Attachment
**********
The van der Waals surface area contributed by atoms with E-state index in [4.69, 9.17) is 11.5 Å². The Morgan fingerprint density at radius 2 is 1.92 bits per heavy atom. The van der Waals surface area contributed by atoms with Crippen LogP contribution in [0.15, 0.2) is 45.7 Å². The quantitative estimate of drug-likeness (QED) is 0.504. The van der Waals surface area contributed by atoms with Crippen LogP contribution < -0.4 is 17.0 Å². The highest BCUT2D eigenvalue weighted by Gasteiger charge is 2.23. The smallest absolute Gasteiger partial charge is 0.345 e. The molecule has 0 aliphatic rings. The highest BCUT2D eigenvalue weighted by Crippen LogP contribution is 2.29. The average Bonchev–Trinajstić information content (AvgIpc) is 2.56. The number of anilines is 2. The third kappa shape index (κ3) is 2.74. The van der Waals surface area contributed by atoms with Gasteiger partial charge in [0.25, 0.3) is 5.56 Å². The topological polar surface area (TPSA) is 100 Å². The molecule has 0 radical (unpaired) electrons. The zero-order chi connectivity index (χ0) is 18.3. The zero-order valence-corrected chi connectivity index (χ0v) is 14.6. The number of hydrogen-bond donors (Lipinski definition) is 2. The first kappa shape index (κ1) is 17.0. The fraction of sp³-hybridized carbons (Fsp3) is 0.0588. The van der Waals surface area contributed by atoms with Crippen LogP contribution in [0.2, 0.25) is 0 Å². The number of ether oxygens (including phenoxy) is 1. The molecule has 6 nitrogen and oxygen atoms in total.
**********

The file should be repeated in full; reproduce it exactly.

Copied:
The van der Waals surface area contributed by atoms with E-state index in [4.69, 9.17) is 11.5 Å². The Morgan fingerprint density at radius 2 is 1.92 bits per heavy atom. The van der Waals surface area contributed by atoms with Crippen LogP contribution in [0.15, 0.2) is 45.7 Å². The quantitative estimate of drug-likeness (QED) is 0.504. The van der Waals surface area contributed by atoms with Crippen LogP contribution < -0.4 is 17.0 Å². The highest BCUT2D eigenvalue weighted by Gasteiger charge is 2.23. The smallest absolute Gasteiger partial charge is 0.345 e. The molecule has 0 aliphatic rings. The highest BCUT2D eigenvalue weighted by Crippen LogP contribution is 2.29. The average Bonchev–Trinajstić information content (AvgIpc) is 2.56. The number of anilines is 2. The third kappa shape index (κ3) is 2.74. The van der Waals surface area contributed by atoms with Gasteiger partial charge in [0.25, 0.3) is 5.56 Å². The topological polar surface area (TPSA) is 100 Å². The molecule has 0 radical (unpaired) electrons. The zero-order chi connectivity index (χ0) is 18.3. The zero-order valence-corrected chi connectivity index (χ0v) is 14.6. The number of hydrogen-bond donors (Lipinski definition) is 2. The first kappa shape index (κ1) is 17.0. The fraction of sp³-hybridized carbons (Fsp3) is 0.0588. The van der Waals surface area contributed by atoms with Crippen LogP contribution in [0.2, 0.25) is 0 Å². The number of ether oxygens (including phenoxy) is 1. The molecule has 6 nitrogen and oxygen atoms in total.